Marketing, as a business activity or profession, has a bad reputation. Most people think that anyone can do marketing and there is no need for professional training. From my personal experience in large and small companies, there are dozens of people who think they are good marketers. But, alas, they are not. Like in any industry, there is a certain percentage of people whose work is effective and worthwhile emulating. The rest are poor examples or attempts to mock something like it (“marketing”) in haste.
If we think of the best practices, successful product launches would illustrate the idea behind the quality of good marketing. It goes without saying that a product should be of value to the customers too, but its benefits must be communicated and marketed aggressively to succeed. The best products will not sell themselves, but a strong marketing effort, a well-targeted approach and efficient after-sales service will do the magic. This is where marketing planning comes into play: well-integrated, properly-targeted, proficiently-resourced and well-executed.
So, what is good quality marketing?
The top four qualities include:
1. Good marketing starts with a development of a marketing plan as an integral part of the new project or product process.
2. Good marketing means planning early and properly, identifying all the potential risks and opportunities before the execution of a campaign or a start of product development. Design cannot be started before its requirements are established, the target market is identified and positioning strategy is finalized.
3. Good marketing is only possible if you define its objectives clearly and early before execution. What do you want to achieve with your efforts? How does success look like? How are you going to track it? Measure, measure and measure your marketing to bring profitable results.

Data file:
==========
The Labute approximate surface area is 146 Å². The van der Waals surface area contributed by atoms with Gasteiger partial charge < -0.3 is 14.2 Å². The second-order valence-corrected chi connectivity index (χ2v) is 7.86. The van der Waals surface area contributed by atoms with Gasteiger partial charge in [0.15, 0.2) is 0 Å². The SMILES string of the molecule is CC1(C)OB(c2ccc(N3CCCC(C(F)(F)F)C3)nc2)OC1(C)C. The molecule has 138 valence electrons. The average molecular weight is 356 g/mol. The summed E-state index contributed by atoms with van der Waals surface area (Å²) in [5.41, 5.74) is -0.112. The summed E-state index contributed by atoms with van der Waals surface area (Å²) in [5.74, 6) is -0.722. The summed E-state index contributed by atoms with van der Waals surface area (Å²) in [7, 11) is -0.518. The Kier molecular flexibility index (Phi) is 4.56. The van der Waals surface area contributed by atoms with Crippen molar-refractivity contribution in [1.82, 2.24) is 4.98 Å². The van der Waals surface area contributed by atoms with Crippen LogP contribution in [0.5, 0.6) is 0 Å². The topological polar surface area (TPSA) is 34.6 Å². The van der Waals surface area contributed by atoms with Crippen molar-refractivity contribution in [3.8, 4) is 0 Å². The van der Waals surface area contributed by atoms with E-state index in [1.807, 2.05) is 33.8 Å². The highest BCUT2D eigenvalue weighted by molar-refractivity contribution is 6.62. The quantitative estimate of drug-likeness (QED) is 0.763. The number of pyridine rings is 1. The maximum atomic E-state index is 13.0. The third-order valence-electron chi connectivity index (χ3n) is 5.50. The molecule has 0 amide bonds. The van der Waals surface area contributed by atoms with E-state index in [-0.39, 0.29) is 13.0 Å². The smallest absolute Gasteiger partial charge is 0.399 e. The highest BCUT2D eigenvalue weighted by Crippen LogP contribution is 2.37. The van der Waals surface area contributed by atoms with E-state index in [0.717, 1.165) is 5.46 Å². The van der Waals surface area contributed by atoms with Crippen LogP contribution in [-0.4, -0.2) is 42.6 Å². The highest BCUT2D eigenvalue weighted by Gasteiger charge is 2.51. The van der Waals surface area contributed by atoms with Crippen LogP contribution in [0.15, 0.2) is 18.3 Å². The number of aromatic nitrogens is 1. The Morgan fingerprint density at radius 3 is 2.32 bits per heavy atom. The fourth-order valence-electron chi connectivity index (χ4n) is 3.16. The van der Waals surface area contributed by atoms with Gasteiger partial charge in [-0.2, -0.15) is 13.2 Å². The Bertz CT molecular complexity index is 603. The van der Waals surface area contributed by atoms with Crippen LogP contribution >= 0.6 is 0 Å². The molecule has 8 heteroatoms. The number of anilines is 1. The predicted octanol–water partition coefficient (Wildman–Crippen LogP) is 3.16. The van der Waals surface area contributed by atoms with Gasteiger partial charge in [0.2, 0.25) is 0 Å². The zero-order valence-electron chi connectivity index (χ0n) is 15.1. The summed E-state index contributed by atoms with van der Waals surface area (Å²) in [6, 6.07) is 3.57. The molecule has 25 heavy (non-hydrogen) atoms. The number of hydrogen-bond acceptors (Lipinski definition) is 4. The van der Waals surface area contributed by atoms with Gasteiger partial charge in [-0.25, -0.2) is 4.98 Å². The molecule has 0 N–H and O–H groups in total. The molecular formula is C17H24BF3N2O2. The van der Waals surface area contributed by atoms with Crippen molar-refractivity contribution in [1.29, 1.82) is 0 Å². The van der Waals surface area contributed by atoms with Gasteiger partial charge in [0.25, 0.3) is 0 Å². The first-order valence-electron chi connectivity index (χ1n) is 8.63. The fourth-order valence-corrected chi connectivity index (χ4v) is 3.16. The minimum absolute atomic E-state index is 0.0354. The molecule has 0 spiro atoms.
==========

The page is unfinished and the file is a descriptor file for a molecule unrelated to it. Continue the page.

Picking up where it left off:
4. Good marketing is only as good as the market intelligence you have access to. You need that crucial information to build your game plan. Skipping on it – is going to cost you.
According to the studies by Robert Cooper, as listed in his book “Winning at New Products”, one of the persistent themes when it comes to problems and pitfalls of products that fail – is “that many marketing activities are seriously deficient….Many key activities are simply left out altogether”, especially the commonly critical ones like market research studies, trial sells, detailed business and financial analysis. Lack of market information remains the number one cause of product failures! Another trend showcases that marketing spend is only justified at the end (launch stage), when the product is designed. But this is where you are wasting the dollars if your assumptions are subjective and not supported by good marketing. This is where pieces of bad reputation are assigned to marketing as a discipline.
Learn on the mistakes other people made, do your homework first! Do your marketing planning first and you will reap profits from every dollar you spend.